The key is that you will usually be sending it to an editor. For smaller media, there may be one person who is the publisher, editor, reporter and writer! Check the media outlet's website to determine the proper contact.
Alternatively, some people prefer to distribute their press releases with the help of press release and public relations services. An example would be PRWeb. These services can broadcast your release to hundreds, even thousands, of media outlets. That can be effective, but it can also be expensive since these services usually charge a fee either per press release or a monthly subscription fee. Also consider that if your story has local interest only, wide distribution can be counterproductive and expensive.
Free press release distribution services can also be considered, but may not have the reach that paid services do and may send your release to irrelevant media. Carefully consider each service's capabilities and costs before going this route.
It's worthwhile to develop relationships with key media outlets for your industry and audience. Then when an editor or reporter receives your release, they may be more willing to consider your story for inclusion. Also, distributing your release to the media isn't the only way to get the word out on your story. Sending your press release to customers and broadcasting through social media can be very effective and cost-effective, too.
Can You Email a Press Release?
Email press releases are very common, even preferred, these days. However, every media outlet is different. Check the channel or publication website for submission instructions.
How Should You Follow Up with Editors About Your Press Release?
When I was doing public relations for the trade show industry, I remember calling editors and driving them crazy with follow-up calls. Hey, I was just doing my job. But then when I was on the other end as the editor, getting the follow-up calls used to drive me crazy!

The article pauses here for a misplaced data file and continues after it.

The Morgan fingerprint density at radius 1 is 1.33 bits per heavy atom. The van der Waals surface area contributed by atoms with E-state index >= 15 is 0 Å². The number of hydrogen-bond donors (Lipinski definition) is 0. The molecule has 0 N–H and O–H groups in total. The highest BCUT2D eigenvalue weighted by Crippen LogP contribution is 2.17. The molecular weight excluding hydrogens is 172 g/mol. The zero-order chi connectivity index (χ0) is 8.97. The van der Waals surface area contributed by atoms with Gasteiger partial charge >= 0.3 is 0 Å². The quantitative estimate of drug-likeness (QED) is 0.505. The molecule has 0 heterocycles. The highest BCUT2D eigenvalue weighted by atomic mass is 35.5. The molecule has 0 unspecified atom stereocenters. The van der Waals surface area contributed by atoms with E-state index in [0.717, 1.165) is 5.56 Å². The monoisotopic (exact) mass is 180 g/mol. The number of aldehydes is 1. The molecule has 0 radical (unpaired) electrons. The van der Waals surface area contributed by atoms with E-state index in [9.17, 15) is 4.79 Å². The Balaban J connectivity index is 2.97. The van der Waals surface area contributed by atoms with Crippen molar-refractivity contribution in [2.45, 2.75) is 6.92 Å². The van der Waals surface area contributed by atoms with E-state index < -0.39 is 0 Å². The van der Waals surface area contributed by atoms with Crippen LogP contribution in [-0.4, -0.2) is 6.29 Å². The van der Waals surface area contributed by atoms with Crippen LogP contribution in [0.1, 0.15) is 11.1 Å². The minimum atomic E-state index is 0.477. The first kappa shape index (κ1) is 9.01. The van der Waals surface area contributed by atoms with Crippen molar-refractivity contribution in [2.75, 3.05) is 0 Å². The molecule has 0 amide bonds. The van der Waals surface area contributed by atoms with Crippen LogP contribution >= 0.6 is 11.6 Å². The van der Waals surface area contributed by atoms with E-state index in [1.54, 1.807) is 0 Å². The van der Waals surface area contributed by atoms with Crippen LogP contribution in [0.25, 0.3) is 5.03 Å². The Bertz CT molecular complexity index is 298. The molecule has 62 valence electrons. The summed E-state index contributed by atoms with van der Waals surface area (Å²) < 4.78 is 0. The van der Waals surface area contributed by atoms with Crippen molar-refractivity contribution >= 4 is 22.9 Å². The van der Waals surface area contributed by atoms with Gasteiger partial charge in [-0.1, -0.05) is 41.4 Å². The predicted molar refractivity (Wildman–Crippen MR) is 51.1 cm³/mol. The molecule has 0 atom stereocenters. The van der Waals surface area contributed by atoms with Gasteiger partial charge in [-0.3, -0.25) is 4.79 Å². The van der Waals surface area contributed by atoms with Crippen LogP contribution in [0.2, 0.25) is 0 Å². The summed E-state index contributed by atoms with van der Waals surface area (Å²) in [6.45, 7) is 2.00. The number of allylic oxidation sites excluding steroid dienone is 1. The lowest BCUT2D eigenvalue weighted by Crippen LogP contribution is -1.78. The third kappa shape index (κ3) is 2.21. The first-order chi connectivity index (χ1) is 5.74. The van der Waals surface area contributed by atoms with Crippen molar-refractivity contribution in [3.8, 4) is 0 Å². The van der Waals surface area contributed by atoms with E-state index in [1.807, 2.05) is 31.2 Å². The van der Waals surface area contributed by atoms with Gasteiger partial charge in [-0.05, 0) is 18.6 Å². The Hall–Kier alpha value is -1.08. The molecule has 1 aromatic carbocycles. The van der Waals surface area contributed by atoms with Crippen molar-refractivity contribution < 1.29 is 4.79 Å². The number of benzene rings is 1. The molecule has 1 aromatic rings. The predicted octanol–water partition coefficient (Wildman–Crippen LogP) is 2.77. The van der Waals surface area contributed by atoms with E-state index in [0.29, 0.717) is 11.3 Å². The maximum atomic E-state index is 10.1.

Unless you've established a relationship with an editor or reporter that would welcome your call, tread carefully when following up on a press release that you sent. The one thing you don't want to establish is a reputation for being a pest. Always use proper business etiquette when following up by phone.
If they haven't picked up your release for publication or contacted you for more information, it's a sign that you don't have anything of interest to them... at least not today. Don't get discouraged. Keep sending interesting and relevant stories to those media outlets that are of most value to you and your audience. They don't call it "earned media" for nothing!
Disclaimer: Both the publisher and author have used their best efforts in preparation of this information. No representations or warranties for its contents, either expressed or implied, are offered or allowed and both parties disclaim any implied warranties of merchantability or fitness for your particular purpose. The advice and strategies presented herein may not be suitable for you, your situation or business. Consult with a professional advisor where and when appropriate. Neither the publisher nor author shall be liable for any loss of profit or any other damages, including but not limited to special, incidental, consequential or punitive, arising from or relating to your reliance on this information.
© 2016 Heidi Thorne